As parents, we hold the critical responsibility of guiding our children towards knowledge and experience. In today’s world of conflicts and controversies, it’s essential to ensure our children are well-prepared and aware of the challenges they may face. The key to their maturity and growth is through meaningful and productive conversations with us and others.
Encourage Essential Conversations
One way to nurture these essential conversations is to pay attention when a subject comes up. Your child needs to know that you love them and want to help them navigate through life. Start by assuring your child that they may speak freely, without judgment or ridicule. These are the foundations for essential conversations, and the more frequently you have them, the more natural it becomes.
Don’t be afraid to discuss the hard things. Talk about things that worked or were fun or enlightening. Talk about things they have heard or are confused about, especially from a media source. These conversations can take place anywhere, from formal weekly meetings to casual daily chats. The point is to ensure your child feels comfortable enough to discuss anything with you.
While the specific topics for essential conversations will vary based on your family dynamics, here are a few that everyone should understand and practice:
The Golden Rule, as explained in The Tuttle Twins and the Golden Rule, is a great starting point for helping your child understand the importance of treating others fairly and why it matters. It states that we should treat others the way we want to be treated, and it is the basis for the non-aggression principle.
By teaching this principle early on, your child will discover many opportunities to use it in their family relationships, with friends, in school, at work, and in the world at large.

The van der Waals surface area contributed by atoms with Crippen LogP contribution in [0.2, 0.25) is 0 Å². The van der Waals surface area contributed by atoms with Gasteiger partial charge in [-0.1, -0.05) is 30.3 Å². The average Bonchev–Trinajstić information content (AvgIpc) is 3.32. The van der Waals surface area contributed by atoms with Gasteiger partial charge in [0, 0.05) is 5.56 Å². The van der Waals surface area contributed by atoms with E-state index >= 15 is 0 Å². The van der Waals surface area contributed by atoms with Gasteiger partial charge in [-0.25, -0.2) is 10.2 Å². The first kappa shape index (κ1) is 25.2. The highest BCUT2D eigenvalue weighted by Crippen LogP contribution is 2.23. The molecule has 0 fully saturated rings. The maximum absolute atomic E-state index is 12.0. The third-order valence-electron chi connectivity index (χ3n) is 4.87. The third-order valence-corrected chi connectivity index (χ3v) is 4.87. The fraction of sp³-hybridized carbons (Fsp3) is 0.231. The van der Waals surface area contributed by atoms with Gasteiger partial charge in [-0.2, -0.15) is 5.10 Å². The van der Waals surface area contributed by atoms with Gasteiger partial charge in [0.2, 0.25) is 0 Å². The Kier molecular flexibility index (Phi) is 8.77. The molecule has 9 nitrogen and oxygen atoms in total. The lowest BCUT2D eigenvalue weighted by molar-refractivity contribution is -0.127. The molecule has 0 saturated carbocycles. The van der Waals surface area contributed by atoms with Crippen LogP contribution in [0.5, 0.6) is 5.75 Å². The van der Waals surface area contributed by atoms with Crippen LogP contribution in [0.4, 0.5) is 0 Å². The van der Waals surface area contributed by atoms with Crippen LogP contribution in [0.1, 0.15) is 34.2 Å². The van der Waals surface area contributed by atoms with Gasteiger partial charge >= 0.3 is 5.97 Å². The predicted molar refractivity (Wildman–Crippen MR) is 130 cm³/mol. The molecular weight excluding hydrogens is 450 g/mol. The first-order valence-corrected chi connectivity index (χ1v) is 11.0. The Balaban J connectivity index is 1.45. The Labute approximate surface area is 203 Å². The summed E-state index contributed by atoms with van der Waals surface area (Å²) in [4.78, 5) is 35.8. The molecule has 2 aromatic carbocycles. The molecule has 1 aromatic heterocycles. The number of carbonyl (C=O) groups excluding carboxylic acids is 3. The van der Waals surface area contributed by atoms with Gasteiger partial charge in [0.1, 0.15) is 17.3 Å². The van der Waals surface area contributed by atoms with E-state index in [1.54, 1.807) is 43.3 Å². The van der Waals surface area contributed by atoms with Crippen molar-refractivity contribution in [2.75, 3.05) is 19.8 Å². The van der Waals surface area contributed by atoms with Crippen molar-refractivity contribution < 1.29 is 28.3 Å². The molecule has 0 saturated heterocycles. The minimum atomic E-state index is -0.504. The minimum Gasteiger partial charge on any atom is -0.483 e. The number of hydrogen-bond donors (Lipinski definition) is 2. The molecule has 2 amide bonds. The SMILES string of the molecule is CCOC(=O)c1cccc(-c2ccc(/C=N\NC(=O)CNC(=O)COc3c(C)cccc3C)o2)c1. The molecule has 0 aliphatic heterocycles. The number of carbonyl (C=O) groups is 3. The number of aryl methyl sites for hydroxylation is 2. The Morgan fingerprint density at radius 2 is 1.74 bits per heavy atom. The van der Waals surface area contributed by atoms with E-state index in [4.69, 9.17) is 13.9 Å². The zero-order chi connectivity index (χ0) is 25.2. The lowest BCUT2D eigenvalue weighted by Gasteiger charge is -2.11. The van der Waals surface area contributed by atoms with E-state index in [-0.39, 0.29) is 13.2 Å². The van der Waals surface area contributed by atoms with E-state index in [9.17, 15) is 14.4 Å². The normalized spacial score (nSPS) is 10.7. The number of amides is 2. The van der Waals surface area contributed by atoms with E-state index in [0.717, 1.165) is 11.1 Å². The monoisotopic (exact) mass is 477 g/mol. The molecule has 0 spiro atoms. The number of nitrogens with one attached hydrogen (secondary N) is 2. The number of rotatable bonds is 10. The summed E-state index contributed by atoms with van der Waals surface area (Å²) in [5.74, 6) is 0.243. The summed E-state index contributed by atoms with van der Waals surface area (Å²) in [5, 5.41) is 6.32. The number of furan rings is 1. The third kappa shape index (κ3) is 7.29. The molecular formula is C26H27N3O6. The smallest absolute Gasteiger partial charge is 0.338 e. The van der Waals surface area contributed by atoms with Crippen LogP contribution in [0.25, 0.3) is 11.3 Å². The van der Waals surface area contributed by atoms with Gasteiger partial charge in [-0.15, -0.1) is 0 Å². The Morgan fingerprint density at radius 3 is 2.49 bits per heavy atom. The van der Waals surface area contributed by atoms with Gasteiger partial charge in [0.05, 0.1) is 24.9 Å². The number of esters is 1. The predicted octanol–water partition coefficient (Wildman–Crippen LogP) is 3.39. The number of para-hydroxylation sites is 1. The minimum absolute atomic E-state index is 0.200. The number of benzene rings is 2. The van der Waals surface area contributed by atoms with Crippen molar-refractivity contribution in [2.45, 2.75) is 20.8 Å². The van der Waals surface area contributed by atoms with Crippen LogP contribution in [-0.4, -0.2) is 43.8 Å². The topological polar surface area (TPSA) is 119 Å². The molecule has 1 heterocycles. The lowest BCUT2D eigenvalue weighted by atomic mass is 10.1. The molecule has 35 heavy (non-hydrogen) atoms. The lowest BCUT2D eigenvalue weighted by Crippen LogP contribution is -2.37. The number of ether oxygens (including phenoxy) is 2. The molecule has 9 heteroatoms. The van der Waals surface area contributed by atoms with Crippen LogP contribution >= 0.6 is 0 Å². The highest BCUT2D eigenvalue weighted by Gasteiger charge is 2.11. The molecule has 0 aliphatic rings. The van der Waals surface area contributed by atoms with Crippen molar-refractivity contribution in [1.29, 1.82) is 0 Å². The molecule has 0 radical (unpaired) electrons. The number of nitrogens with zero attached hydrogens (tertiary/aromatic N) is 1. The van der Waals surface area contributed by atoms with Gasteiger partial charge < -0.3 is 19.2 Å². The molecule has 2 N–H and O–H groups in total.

Basic Rights and Freedoms
Our constitution guarantees certain rights and freedoms, which everyone residing in the United States is entitled to. Your child should know and understand these rights, especially the five freedoms the First Amendment protects: speech, religion, press, assembly, and the right to petition the government. The Tuttle Twins Learn About the Law and The Tuttle Twins and the Fate of the Future discuss what can happen when these rights are challenged and what we can do about it.
Integrity and Work Ethic
Integrity and work ethic are closely related character traits that include honesty, dependability, loyalty, good judgment (common sense), and strong moral principles. They mean you show by your words, actions, and beliefs that you can be trusted and people can depend on you to show up and do your best.
These principles are important because others respect a person who shows them. The Tuttle Twins books teach children these principles and give them the tools to navigate a world that does not always honor integrity or good work ethics.
The diversity of religions in our world today testifies to the importance of defending and protecting religious freedom. Religious freedom allows different faiths to flourish, no matter how diverse they are, and it is critical to societal health. Your child should have the freedom to believe and the freedom to defend religion.
The 14th amendment states that the federal government can “make no law respecting an establishment of religion.” When this law is infringed upon, even by the government, citizens have the right to petition the government.
The Tuttle Twins Guide to Courageous Heroes introduces your child to Dietrich Bonhoeffer, whose stalwart faith drove him to action against the Nazi regime. Your child will be equipped to take a stand on issues and be a part of the change for good.